For the first time ever, the U.S. is deploying three different types of heavy bombers to Guam.
These deployments are likely in response to alleged Chinese and North Korean provocations, and both countries have expressed outrage and anxiety over the presence of such weapons in the Pacific.
With these factors in play, the U.S. sent a collection of B-1 Lancers to the Pacific Aug. 9 to replace the B-52 Stratofortresses already stationed in Guam. The new B-1 bombers will contribute to the Pentagon’s Continuous Bomber Presence (CBP) mission, according to military news source, Stars & Stripes. This is the first time the U.S. has deployed B-1 bombers to Guam since April 2006.
Four days later, the U.S. Air Force announced that a group of B-2 Spirits had been sent to join the other aircraft on Guam. These aircraft will be incorporated into U.S. “bomber assurance and deterrence deployment” (BADD) efforts.
The B-1 Lancer can fly more than 900 mph, faster than the speed of sound, and carry 75,000 pounds of munitions, and the B-2 Spirit can skirt most advanced radar systems.
Not only is this the first time that the U.S. has stationed three different types of heavy bombers at Anderson Air Force Base on Guam, but this is also a significant show of force in a region fraught with contention, argued Joseph Trevithick in a recent War Is Boring article.
Writing on Twitter, U.S. Air Force Secretary Deborah Lee James said, “This unique situation provides a valuable opportunity for our bomber crews to integrate and train together, as well as with our allies and partners through the region in a variety of missions,” reports the Japan Times.
Lieutenant Colonel Seth Spanier, commander of the 34th Expeditionary Bomber Squadron, reportedly informed the Stars and Stripes that “the Pacific is going through a time of increasing instability and tensions. I think bringing the men and women of our B-1s to the area…will provide a visible assurance to our allies and partners.”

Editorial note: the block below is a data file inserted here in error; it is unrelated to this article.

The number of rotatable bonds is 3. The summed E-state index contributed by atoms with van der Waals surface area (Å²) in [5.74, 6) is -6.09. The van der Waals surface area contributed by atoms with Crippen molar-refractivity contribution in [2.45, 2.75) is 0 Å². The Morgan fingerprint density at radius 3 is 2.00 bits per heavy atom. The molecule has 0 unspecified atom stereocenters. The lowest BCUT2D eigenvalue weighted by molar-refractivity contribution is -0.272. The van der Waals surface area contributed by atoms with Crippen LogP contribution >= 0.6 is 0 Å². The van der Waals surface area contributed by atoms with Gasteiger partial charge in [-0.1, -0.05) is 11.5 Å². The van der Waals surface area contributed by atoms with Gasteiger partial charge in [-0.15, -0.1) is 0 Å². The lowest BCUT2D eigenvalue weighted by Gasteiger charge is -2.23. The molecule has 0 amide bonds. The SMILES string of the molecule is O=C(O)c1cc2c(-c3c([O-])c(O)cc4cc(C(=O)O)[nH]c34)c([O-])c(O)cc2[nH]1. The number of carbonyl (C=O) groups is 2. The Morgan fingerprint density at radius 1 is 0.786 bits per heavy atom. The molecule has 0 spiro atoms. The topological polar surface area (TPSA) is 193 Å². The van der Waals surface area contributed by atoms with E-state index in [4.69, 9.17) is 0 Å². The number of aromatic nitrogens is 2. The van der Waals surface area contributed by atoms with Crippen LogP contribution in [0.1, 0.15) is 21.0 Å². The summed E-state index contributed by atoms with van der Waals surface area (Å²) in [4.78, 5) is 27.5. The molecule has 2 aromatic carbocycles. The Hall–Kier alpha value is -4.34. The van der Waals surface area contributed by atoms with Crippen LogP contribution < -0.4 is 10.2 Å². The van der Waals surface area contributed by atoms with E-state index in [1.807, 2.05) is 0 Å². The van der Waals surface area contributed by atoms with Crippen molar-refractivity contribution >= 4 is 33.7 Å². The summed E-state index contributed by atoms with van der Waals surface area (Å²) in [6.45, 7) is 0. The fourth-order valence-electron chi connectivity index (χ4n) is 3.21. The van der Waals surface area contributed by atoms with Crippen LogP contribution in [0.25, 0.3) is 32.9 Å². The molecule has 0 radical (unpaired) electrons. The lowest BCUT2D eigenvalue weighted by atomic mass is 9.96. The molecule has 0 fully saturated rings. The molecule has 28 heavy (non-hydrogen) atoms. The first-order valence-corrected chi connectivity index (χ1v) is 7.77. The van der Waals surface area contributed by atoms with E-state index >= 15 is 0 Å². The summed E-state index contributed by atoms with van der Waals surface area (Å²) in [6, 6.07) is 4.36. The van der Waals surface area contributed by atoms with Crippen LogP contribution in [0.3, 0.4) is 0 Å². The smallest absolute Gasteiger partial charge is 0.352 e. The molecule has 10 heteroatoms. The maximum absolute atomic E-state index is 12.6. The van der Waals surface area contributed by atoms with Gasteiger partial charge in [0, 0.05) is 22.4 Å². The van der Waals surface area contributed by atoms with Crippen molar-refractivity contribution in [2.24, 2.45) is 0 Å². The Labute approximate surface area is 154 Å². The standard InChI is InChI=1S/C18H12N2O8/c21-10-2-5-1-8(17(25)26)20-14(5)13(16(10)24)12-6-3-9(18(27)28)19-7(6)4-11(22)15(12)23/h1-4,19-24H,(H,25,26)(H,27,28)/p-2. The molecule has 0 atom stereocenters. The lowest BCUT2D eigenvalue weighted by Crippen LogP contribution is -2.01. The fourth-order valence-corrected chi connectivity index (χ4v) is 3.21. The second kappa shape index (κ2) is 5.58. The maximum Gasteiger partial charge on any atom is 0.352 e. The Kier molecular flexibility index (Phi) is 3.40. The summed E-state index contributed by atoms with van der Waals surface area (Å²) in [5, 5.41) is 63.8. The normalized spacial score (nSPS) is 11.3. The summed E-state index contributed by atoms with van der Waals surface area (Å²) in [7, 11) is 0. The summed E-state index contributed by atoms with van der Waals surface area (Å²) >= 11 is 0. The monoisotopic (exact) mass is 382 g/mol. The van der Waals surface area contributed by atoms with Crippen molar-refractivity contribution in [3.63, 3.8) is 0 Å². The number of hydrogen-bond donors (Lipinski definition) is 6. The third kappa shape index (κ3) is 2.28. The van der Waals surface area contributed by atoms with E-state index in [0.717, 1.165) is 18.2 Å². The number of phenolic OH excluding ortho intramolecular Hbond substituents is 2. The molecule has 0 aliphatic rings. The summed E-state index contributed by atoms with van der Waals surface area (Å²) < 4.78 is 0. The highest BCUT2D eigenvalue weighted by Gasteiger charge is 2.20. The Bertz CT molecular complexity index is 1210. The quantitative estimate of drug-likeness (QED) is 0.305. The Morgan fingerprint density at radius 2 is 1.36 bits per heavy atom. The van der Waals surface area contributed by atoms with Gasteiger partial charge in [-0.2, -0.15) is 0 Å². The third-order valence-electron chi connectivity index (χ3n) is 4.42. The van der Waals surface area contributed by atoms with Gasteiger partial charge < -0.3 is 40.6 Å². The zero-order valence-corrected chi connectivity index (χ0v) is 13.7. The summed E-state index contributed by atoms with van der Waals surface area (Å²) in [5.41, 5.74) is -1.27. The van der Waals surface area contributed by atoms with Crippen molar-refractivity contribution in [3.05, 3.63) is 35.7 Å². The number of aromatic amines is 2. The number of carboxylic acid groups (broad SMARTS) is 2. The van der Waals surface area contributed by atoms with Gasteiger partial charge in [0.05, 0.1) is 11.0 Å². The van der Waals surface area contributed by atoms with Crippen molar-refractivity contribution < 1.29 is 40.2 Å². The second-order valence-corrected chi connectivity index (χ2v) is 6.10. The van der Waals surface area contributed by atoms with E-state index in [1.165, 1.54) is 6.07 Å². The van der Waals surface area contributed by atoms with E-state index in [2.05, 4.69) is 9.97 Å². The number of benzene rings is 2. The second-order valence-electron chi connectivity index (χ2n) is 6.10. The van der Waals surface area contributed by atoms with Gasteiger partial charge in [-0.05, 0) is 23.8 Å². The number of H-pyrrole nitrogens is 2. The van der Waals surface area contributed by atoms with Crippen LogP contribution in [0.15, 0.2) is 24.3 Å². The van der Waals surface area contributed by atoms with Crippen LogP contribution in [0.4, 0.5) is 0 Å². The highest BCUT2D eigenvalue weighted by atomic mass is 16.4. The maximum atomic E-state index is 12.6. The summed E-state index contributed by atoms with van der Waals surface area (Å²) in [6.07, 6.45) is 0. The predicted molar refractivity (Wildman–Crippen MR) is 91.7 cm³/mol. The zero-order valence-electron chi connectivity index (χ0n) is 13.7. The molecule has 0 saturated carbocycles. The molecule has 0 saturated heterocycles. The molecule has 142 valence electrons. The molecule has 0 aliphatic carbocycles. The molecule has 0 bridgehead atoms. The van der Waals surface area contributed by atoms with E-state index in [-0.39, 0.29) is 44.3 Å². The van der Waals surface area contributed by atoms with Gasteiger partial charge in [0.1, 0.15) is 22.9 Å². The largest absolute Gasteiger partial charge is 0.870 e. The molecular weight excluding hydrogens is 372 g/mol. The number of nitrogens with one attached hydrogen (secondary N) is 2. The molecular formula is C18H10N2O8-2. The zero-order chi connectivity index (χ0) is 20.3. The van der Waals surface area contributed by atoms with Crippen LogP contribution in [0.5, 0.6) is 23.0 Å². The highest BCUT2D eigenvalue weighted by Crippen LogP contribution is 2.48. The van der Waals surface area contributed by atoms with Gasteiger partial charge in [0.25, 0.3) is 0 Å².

Not only did the deployment of heavy bombers to the Asia Pacific region send a strong message to American allies, but it also sent clear warnings to North Korea and China.
Following the recent deployment of B-1s and B-2s to support the B-52s in Guam, the Korean Central News Agency reported, “The U.S. imperialists are getting ever more undisguised in their scenario for a preemptive nuclear attack on the DPRK…These military moves only harden the will of the service personnel of the Korean People’s Army to take merciless retaliatory counteraction against them. A preemptive nuclear strike is not a monopoly of the U.S.”
China argues that the U.S. heavy bombers in Guam were sent there as a challenge to China’s growing presence in the region. Chinese military expert Yin Zhuo, during a recent interview with CCTV, pointed out that the B-2 stealth bomber has an operational radius of 6,000 nautical miles; however, aerial refueling could extend that number to 10,000 nautical miles.
Given that Anderson Air Force Base is only 1,800 miles from China, Yin asserts that the deployment of B-2 bombers to the Pacific has given the U.S. the ability to carry out a nuclear strike or a high-precision strike against any Chinese target. He argues the bombers in Guam could be used to cripple China’s anti-access, area denial strategy.
North Korea has conducted a number of illegal ballistic missile tests, and China has been expanding its military presence into the East and South China Sea. The U.S. has regularly criticized provocative actions of both China and North Korea. The presence of U.S. heavy bombers in the Asia Pacific will further reinforce America’s role as a security guarantor and put pressure on states that engage in actions and behavior outside of the current international legal framework.
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